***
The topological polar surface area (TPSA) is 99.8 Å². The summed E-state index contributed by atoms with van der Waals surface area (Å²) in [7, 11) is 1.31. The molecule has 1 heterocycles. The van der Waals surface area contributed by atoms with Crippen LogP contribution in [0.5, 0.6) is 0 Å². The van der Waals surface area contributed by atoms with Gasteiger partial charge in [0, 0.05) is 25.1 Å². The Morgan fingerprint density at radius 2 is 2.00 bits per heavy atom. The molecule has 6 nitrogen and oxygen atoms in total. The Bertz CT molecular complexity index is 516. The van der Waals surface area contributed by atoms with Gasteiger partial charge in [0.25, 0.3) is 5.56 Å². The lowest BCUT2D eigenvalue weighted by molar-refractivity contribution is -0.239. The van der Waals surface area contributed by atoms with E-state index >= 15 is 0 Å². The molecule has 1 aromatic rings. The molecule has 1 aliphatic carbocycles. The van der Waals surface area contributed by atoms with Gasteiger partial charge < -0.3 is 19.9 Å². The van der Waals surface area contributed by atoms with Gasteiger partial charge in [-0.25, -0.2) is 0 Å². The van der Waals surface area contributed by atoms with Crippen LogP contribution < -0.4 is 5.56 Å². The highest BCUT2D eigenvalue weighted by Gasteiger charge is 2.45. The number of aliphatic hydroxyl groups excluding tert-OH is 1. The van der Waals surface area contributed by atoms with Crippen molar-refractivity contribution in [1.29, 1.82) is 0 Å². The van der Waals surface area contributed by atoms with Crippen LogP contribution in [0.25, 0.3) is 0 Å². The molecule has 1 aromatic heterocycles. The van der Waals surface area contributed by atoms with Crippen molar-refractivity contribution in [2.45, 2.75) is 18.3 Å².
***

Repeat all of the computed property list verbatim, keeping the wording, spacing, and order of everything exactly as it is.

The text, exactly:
The topological polar surface area (TPSA) is 99.8 Å². The summed E-state index contributed by atoms with van der Waals surface area (Å²) in [7, 11) is 1.31. The molecule has 1 heterocycles. The van der Waals surface area contributed by atoms with Crippen LogP contribution in [0.5, 0.6) is 0 Å². The van der Waals surface area contributed by atoms with Gasteiger partial charge in [0, 0.05) is 25.1 Å². The Morgan fingerprint density at radius 2 is 2.00 bits per heavy atom. The molecule has 6 nitrogen and oxygen atoms in total. The Bertz CT molecular complexity index is 516. The van der Waals surface area contributed by atoms with Gasteiger partial charge in [0.25, 0.3) is 5.56 Å². The lowest BCUT2D eigenvalue weighted by molar-refractivity contribution is -0.239. The van der Waals surface area contributed by atoms with E-state index >= 15 is 0 Å². The molecule has 1 aromatic rings. The molecule has 1 aliphatic carbocycles. The van der Waals surface area contributed by atoms with Gasteiger partial charge < -0.3 is 19.9 Å². The van der Waals surface area contributed by atoms with Gasteiger partial charge in [-0.25, -0.2) is 0 Å². The van der Waals surface area contributed by atoms with Crippen LogP contribution < -0.4 is 5.56 Å². The highest BCUT2D eigenvalue weighted by Gasteiger charge is 2.45. The number of aliphatic hydroxyl groups excluding tert-OH is 1. The van der Waals surface area contributed by atoms with Crippen molar-refractivity contribution in [1.29, 1.82) is 0 Å². The van der Waals surface area contributed by atoms with Crippen LogP contribution in [0.25, 0.3) is 0 Å². The molecule has 1 aromatic heterocycles. The van der Waals surface area contributed by atoms with Crippen molar-refractivity contribution in [2.45, 2.75) is 18.3 Å².